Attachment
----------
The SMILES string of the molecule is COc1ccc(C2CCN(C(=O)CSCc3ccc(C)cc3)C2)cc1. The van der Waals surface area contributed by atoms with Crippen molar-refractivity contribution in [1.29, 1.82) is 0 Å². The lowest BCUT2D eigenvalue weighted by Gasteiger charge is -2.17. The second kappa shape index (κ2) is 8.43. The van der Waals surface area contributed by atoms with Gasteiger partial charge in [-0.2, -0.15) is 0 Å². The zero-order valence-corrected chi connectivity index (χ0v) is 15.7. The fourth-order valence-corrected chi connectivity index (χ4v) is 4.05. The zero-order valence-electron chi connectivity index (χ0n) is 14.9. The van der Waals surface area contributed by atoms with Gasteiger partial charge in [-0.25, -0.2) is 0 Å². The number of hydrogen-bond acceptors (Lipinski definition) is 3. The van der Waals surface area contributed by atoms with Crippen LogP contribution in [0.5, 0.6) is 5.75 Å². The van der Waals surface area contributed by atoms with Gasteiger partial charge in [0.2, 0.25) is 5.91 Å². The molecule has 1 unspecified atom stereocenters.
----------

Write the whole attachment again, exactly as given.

The SMILES string of the molecule is COc1ccc(C2CCN(C(=O)CSCc3ccc(C)cc3)C2)cc1. The van der Waals surface area contributed by atoms with Crippen molar-refractivity contribution in [1.29, 1.82) is 0 Å². The lowest BCUT2D eigenvalue weighted by Gasteiger charge is -2.17. The second kappa shape index (κ2) is 8.43. The van der Waals surface area contributed by atoms with Gasteiger partial charge in [-0.2, -0.15) is 0 Å². The zero-order valence-corrected chi connectivity index (χ0v) is 15.7. The fourth-order valence-corrected chi connectivity index (χ4v) is 4.05. The zero-order valence-electron chi connectivity index (χ0n) is 14.9. The van der Waals surface area contributed by atoms with Gasteiger partial charge in [-0.25, -0.2) is 0 Å². The number of hydrogen-bond acceptors (Lipinski definition) is 3. The van der Waals surface area contributed by atoms with Crippen LogP contribution in [0.5, 0.6) is 5.75 Å². The van der Waals surface area contributed by atoms with Gasteiger partial charge in [0.2, 0.25) is 5.91 Å². The molecule has 1 unspecified atom stereocenters.